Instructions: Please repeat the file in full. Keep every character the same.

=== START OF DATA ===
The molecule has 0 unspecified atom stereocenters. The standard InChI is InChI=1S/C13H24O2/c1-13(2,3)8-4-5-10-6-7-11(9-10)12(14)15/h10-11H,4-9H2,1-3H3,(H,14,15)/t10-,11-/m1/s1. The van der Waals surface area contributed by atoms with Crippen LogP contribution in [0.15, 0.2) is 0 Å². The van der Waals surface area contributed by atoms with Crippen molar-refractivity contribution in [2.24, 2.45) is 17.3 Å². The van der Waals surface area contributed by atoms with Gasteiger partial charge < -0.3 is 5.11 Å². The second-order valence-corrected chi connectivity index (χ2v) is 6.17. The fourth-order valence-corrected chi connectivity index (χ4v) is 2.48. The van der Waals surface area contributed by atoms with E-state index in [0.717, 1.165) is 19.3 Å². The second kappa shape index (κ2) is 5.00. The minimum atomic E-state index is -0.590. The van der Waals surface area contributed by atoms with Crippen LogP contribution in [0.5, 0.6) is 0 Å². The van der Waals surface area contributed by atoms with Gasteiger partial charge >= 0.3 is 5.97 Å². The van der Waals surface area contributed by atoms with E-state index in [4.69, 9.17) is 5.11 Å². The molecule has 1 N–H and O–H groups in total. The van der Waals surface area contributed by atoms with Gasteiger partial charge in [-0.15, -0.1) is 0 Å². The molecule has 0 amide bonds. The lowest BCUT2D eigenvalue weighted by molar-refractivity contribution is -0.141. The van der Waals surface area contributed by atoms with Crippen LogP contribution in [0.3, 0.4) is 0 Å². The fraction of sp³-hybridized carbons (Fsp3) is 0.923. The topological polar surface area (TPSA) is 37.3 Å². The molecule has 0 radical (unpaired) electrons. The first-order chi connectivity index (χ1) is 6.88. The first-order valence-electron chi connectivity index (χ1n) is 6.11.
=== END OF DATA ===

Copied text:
The molecule has 0 unspecified atom stereocenters. The standard InChI is InChI=1S/C13H24O2/c1-13(2,3)8-4-5-10-6-7-11(9-10)12(14)15/h10-11H,4-9H2,1-3H3,(H,14,15)/t10-,11-/m1/s1. The van der Waals surface area contributed by atoms with Crippen LogP contribution in [0.15, 0.2) is 0 Å². The van der Waals surface area contributed by atoms with Crippen molar-refractivity contribution in [2.24, 2.45) is 17.3 Å². The van der Waals surface area contributed by atoms with Gasteiger partial charge < -0.3 is 5.11 Å². The second-order valence-corrected chi connectivity index (χ2v) is 6.17. The fourth-order valence-corrected chi connectivity index (χ4v) is 2.48. The van der Waals surface area contributed by atoms with E-state index in [0.717, 1.165) is 19.3 Å². The second kappa shape index (κ2) is 5.00. The minimum atomic E-state index is -0.590. The van der Waals surface area contributed by atoms with Crippen LogP contribution in [0.5, 0.6) is 0 Å². The van der Waals surface area contributed by atoms with Gasteiger partial charge >= 0.3 is 5.97 Å². The van der Waals surface area contributed by atoms with E-state index in [4.69, 9.17) is 5.11 Å². The molecule has 1 N–H and O–H groups in total. The van der Waals surface area contributed by atoms with Gasteiger partial charge in [-0.15, -0.1) is 0 Å². The molecule has 0 amide bonds. The lowest BCUT2D eigenvalue weighted by molar-refractivity contribution is -0.141. The van der Waals surface area contributed by atoms with Crippen LogP contribution in [0.3, 0.4) is 0 Å². The fraction of sp³-hybridized carbons (Fsp3) is 0.923. The topological polar surface area (TPSA) is 37.3 Å². The molecule has 0 radical (unpaired) electrons. The first-order chi connectivity index (χ1) is 6.88. The first-order valence-electron chi connectivity index (χ1n) is 6.11.